Choose one, maybe two math materials to use for the month. If you have a young child, start with the Number Rods. Week 1 you can introduce Number Rods 1-3 using the three-period lesson. Week 2 you can introduce Number Rods 4-6 and review 1-3. Week 3 you can introduce 7-10 and review 1-6. Week 4 you can play several extension games, like separating the mats at a distance, asking for one greater or less than, or two greater or two less. 


          Science:

            Choose one topic to start. A great place to start with science is with matter. Week 1 you can discuss the definition of matter and give 3-4 concrete examples. Maybe find a children's picture book in the library and read it with your child after the lesson. Week 2 you can compare solids, liquids, and gases using concrete examples. Week 3 you can extend the solid, liquid, gas lesson with classified cards - inviting your child to categorize pictures under the three headings of solid, liquid, and gas. Week 4 you could do an experiment! Fill a balloon with water with your child the night before the lesson. Tie it and freeze it. Get it out during the lesson and cut the balloon off! Discuss its state (solid). Let it melt while your child has independent work time. Discuss its state now (liquid). Take your child to the kitchen and boil the water to steam (with parental guidance, of course)! Discuss its state again (gas!) Review the definition of matter. 

            Using the above scheme, your shelves will not be crammed-full. You will not need a classroom! Each month, you will add more, but you will also remove works that you've completed or mastered or are not calling to your child's interests.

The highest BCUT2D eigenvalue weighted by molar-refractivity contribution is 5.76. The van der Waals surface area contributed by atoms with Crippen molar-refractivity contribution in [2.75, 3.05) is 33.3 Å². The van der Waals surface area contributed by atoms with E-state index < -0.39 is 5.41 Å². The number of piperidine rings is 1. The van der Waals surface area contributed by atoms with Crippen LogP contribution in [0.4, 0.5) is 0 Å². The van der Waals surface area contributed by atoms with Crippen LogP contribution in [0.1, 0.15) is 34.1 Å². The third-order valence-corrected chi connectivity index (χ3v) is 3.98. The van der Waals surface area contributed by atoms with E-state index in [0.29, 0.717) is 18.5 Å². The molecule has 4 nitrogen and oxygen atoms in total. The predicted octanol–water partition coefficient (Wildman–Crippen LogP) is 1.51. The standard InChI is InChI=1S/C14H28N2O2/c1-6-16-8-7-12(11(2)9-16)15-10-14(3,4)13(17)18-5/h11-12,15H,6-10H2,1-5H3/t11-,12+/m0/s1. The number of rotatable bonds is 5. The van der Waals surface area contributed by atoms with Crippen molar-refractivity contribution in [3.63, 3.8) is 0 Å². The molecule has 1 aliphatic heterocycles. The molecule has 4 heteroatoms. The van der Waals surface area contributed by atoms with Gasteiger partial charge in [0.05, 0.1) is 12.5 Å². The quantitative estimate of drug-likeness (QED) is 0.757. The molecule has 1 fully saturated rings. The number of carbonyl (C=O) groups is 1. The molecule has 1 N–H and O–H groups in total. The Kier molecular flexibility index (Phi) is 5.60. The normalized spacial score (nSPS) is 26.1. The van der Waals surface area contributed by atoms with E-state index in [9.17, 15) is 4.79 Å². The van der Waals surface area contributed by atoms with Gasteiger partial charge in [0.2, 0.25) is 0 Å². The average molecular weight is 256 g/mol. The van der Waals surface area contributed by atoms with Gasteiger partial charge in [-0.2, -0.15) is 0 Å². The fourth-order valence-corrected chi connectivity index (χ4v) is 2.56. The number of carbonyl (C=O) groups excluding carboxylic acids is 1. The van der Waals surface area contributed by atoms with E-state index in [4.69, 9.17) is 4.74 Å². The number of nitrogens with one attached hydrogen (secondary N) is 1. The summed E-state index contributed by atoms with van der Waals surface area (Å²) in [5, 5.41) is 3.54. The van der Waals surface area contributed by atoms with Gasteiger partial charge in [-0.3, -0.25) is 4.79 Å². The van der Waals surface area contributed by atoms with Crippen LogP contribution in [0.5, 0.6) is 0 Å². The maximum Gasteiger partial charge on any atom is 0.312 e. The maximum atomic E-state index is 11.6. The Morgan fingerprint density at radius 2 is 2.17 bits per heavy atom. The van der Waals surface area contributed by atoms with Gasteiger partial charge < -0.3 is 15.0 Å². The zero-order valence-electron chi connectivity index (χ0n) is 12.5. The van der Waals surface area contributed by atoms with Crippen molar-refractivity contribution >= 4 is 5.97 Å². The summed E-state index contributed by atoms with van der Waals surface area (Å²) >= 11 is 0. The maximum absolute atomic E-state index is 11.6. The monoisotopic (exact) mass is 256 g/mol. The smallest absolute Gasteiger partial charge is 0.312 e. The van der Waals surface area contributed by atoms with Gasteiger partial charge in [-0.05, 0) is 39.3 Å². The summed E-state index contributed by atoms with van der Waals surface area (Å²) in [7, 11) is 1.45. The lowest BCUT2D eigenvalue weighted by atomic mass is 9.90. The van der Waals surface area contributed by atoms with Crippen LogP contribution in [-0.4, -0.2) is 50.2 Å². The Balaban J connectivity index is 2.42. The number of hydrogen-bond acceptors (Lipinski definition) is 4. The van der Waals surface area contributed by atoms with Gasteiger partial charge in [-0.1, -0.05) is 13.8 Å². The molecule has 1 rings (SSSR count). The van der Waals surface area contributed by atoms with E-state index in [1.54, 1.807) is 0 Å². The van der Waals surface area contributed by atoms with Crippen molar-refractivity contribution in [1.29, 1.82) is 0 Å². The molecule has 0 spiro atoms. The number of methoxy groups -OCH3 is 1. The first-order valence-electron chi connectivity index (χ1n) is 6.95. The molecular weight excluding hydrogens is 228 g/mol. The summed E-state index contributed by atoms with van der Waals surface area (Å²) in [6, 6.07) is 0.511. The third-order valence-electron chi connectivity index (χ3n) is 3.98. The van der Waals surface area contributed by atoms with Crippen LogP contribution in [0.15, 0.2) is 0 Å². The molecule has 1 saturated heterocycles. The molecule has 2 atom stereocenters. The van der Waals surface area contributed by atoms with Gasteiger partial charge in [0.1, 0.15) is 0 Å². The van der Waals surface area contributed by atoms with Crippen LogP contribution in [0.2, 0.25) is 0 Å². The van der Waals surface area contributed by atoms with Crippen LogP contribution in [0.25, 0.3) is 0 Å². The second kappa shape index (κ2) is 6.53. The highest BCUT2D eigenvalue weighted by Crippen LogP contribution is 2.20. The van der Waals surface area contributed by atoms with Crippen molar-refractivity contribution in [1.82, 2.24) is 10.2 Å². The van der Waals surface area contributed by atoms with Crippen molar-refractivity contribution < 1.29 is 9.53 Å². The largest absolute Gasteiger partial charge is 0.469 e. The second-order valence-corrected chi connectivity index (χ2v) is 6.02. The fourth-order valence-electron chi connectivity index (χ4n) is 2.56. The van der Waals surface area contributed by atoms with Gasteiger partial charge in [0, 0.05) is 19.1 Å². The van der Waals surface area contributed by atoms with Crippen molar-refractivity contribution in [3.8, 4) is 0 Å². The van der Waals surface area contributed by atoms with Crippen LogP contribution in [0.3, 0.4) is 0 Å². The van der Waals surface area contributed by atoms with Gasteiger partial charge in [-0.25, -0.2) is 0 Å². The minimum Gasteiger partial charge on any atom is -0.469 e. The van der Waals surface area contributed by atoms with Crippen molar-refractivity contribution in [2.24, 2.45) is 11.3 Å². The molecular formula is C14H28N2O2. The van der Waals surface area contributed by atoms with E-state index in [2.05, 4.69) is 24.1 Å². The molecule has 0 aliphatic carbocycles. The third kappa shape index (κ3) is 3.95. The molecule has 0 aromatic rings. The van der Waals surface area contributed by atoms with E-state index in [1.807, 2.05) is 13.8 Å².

So, for month 1, you may have the following on your shelves (following the sample scheme): 

            • the Pink Tower
            • sandpaper letters s, m, a, t
            • basket of objects representing s, m, a, t
            • pictures representing s, m, a, t
            • any additional games for s, m, a, t (see Reading Games Curriculum)
            • possibly a movable alphabet with s, m, a, t populated with letters
            • a single tray containing painting supplies
            • the number rods
            • a single tray containing the science work for the week
            • picture book(s) on matter and the states of matter
            • other open-ended toys, handcrafts, or practical life work to vary the options on the shelves (These will all depend on your individual child's current interests, needs, and abilities. The RKW Preschool Curriculum includes tray activities for Bible, Colors, and Shapes that would also appear on your monthly shelves.)
            *Note: If you are interested in adding Bible as a subject in your Montessori homeschool with hands-on sensory-driven devotions and tray activities, make sure to check out the RKW Preschool Curriculum

            Remember that your child needs time and space to make his own work choices. 

            Even though you are only presenting one lesson each day, your child has plenty of "options" on the shelf with which he can choose to work. Give time and space for your child to make those choices!  If you present a language lesson on Tuesday, he may choose to repeat that lesson again on Wednesday during his work time!  It's so helpful to have extra choices, too, like puzzles, classified cards/3-part cards, handiwork (sewing, weaving, etc.), practical life (cutting with scissors, polishing, cleaning, organizing/sorting), and more. 

            Lastly, if your child is ready to move on in a subject during the free work time, and you are able to give another presentation, do it! 

            This is your first step in following the child! Congratulations! Don't just follow the syllabus if you absolutely can help it. If your child is ready for more numbers of the number rods on the first day or second of your month, then present them! There are always more presentations and extensions that came come later. If he finishes and moves on, you may need to get out (or quickly make) the sandpaper numbers to have for your next math presentation day!  What do you think about the monthly shelf setup plan? Share your planning strategies in the comments!  Montessori Homeschooling 101 Lesson 3: Setting Up Your First Month of Lessons

            If you're looking for more lessons in the Montessori Homeschooling 101 series, here are the links: 

            Leave a comment

            Please note, comments must be approved before they are published